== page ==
The second cipher was also used between the Queen and the Earl of Newcastle (Green p.ix).
Charles I wrote to Newcastle in a different cipher in November 1643 (Rushworth (British History Online)). (The cipher in the electronic version appears to be mutilated. A look at the paper edition would allow one to supplement the following.)
Numbers 60-90 appear to be mostly nulls. There are also three-digit figures 110 and 123, which would represent some words.
Another cipher used in Charles I to Richard Browne in Paris on 31 January 1643 has been identified by Eric Sams in 'Solution to the cipher letter of Charles I to Sir Edw. Nicholas' (PDF). It has a more irregular assignment of letters.
The summer of 1643 saw the zenith of the royalist fortune but the campaign ended in rather a disappointment.
A letter from Nicholas to Ormonde, dated 18 April 1644, uses a cipher for some words (Calendar of the manuscripts of the Marquess of Ormonde, K.P., preserved at Kilkenny, p.75 (Internet Archive)), which allows conjectural partial reconstruction of the cipher. It also employs an irregular assignment (though some part around 42-45 may have a reverse alphabetical order). Higher numbers represents words and names: 115 (the), 116 (his), 199 (earl), 211 (Jermyn).
In 1644, Prince Rupert won a series of victories in the north. The cipher used between Charles and Prince Rupert was similar to the second cipher with Henrietta-Maria.
Numbers 81-90 appear to be nulls. Higher numbers represented words such as 106 (army), 241 (King), 261 (Lord), 354 (Prince Rupert), 384 (treate), and 421 (will). Special codes for high-frequency words are a1 (&), a4 (be), b1 (but), c2 (doe), c4(for), c5 (a), c5 (for), e2 (hath), e3(her), e5 (in), f1 (is), f2(it), k1 (of), k5 (put), n1 (to), n3 (the), n4 (this), p5 (with).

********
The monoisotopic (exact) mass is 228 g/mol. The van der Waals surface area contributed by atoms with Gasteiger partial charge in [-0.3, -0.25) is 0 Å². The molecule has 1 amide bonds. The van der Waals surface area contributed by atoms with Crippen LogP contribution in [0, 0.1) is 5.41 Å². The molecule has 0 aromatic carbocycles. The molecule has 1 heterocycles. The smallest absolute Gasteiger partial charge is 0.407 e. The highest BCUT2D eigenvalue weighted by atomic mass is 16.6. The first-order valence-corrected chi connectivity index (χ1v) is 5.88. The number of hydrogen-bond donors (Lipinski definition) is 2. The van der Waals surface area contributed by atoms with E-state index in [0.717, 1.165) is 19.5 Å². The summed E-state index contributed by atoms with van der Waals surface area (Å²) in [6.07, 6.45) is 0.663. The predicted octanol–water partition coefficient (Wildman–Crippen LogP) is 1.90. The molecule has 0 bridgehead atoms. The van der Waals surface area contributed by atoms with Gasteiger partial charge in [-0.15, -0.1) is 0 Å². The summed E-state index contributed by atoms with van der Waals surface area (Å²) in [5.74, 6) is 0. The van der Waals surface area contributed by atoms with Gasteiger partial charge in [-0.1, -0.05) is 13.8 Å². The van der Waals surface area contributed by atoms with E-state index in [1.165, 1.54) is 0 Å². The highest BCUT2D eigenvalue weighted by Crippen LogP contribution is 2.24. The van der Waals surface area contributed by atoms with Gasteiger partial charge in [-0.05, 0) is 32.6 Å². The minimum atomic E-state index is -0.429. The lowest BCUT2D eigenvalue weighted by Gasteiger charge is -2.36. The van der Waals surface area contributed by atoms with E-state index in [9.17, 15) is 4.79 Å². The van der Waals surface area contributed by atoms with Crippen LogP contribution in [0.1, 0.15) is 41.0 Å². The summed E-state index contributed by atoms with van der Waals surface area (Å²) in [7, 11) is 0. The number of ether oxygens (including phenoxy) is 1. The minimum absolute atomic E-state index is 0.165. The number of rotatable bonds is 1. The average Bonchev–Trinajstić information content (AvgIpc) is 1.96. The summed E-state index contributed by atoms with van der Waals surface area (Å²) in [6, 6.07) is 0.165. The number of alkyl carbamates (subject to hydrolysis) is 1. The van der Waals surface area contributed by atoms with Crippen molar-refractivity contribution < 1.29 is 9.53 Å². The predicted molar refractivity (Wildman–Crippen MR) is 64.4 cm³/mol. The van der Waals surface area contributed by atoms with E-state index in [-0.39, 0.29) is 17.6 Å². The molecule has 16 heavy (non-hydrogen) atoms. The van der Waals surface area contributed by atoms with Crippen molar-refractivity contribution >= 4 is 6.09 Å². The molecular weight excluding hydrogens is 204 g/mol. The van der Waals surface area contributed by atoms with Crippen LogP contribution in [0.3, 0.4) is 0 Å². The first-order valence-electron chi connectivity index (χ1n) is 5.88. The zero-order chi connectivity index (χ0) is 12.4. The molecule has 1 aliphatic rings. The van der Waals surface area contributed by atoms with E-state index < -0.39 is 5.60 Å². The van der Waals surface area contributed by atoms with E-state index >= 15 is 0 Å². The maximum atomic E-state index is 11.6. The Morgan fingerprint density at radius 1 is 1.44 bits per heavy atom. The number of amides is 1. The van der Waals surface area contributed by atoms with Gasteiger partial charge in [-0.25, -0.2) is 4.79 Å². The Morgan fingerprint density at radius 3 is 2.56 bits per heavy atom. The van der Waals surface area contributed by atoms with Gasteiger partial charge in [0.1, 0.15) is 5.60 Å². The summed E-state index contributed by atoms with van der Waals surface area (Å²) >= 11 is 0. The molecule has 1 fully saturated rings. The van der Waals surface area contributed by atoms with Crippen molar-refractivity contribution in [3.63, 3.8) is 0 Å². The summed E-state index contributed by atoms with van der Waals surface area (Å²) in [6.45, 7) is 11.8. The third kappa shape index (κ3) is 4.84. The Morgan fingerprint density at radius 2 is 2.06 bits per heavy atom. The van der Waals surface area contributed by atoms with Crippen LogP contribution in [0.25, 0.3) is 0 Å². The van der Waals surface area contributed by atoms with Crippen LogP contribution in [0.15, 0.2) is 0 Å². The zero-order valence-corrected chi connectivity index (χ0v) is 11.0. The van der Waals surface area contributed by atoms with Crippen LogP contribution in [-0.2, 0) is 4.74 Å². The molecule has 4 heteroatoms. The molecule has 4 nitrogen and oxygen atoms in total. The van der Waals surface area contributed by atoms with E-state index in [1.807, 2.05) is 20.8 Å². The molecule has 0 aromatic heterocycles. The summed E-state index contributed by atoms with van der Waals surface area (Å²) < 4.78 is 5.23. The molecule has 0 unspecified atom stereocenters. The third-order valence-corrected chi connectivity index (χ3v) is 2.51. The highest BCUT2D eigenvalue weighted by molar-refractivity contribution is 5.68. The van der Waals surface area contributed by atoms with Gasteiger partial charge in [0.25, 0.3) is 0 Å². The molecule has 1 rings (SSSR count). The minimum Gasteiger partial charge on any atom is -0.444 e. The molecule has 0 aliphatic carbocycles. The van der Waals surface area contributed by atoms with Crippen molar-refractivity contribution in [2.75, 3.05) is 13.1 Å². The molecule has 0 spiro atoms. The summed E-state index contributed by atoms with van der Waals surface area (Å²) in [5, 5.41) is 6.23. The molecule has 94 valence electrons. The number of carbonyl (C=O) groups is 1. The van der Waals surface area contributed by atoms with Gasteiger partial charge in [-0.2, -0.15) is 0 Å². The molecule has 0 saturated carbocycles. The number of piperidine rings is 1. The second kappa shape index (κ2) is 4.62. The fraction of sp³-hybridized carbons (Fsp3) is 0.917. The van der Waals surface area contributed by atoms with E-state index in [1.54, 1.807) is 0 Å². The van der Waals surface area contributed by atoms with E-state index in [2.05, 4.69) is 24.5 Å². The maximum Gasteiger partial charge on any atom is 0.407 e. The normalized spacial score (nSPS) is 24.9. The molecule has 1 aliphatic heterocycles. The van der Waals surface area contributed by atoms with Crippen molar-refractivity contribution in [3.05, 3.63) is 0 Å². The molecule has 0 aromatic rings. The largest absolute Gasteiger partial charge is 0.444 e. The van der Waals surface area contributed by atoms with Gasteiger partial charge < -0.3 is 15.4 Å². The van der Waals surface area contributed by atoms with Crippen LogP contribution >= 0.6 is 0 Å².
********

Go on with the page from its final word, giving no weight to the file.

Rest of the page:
An example is Charles I to Prince Rupert, 25 June 1644 (First Report of the Royal Commission, p.5). This was written to relieve Prince Rupert's distrust of persons around the King such as Lord Digby.
On 2 July 1644, in attempting to relieve York under siege, Prince Rupert, thus far believed invincible, had a disastrous defeat at Marston Moor, leading to loss of the entire north for the Royalists. Thereafter, the royalist control was restricted to the southeast.
At the end of August, Rupert arrived at Bristol and soon received a new cipher from the King.
When the King wrote to Rupert on 11 October in cipher, desiring him to join him, probably this cipher was used.